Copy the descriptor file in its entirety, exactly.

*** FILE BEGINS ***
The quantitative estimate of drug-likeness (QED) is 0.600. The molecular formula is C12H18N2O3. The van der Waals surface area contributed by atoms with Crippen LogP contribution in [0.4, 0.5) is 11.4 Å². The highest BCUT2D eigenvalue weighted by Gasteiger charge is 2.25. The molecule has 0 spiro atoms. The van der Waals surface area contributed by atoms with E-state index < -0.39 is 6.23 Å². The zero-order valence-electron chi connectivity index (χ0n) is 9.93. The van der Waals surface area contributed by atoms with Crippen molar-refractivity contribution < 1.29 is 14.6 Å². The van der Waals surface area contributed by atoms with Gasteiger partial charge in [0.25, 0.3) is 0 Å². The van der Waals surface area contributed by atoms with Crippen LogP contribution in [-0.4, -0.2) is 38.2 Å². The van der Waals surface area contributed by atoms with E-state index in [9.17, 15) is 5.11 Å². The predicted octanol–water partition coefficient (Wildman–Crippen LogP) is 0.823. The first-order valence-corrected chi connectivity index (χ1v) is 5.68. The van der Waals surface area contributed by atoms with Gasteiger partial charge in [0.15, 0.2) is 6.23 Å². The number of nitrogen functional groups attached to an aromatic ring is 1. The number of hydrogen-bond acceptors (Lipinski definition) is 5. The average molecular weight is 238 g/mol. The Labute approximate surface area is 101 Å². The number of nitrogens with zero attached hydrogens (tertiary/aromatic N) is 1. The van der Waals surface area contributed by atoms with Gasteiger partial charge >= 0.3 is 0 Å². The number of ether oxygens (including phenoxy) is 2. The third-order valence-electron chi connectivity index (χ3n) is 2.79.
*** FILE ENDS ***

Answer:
The quantitative estimate of drug-likeness (QED) is 0.600. The molecular formula is C12H18N2O3. The van der Waals surface area contributed by atoms with Crippen LogP contribution in [0.4, 0.5) is 11.4 Å². The highest BCUT2D eigenvalue weighted by Gasteiger charge is 2.25. The molecule has 0 spiro atoms. The van der Waals surface area contributed by atoms with E-state index < -0.39 is 6.23 Å². The zero-order valence-electron chi connectivity index (χ0n) is 9.93. The van der Waals surface area contributed by atoms with Crippen molar-refractivity contribution < 1.29 is 14.6 Å². The van der Waals surface area contributed by atoms with Gasteiger partial charge in [0.25, 0.3) is 0 Å². The van der Waals surface area contributed by atoms with Crippen LogP contribution in [-0.4, -0.2) is 38.2 Å². The van der Waals surface area contributed by atoms with E-state index in [9.17, 15) is 5.11 Å². The predicted octanol–water partition coefficient (Wildman–Crippen LogP) is 0.823. The first-order valence-corrected chi connectivity index (χ1v) is 5.68. The van der Waals surface area contributed by atoms with Gasteiger partial charge in [0.15, 0.2) is 6.23 Å². The number of nitrogen functional groups attached to an aromatic ring is 1. The number of hydrogen-bond acceptors (Lipinski definition) is 5. The average molecular weight is 238 g/mol. The Labute approximate surface area is 101 Å². The number of nitrogens with zero attached hydrogens (tertiary/aromatic N) is 1. The van der Waals surface area contributed by atoms with Gasteiger partial charge >= 0.3 is 0 Å². The number of ether oxygens (including phenoxy) is 2. The third-order valence-electron chi connectivity index (χ3n) is 2.79.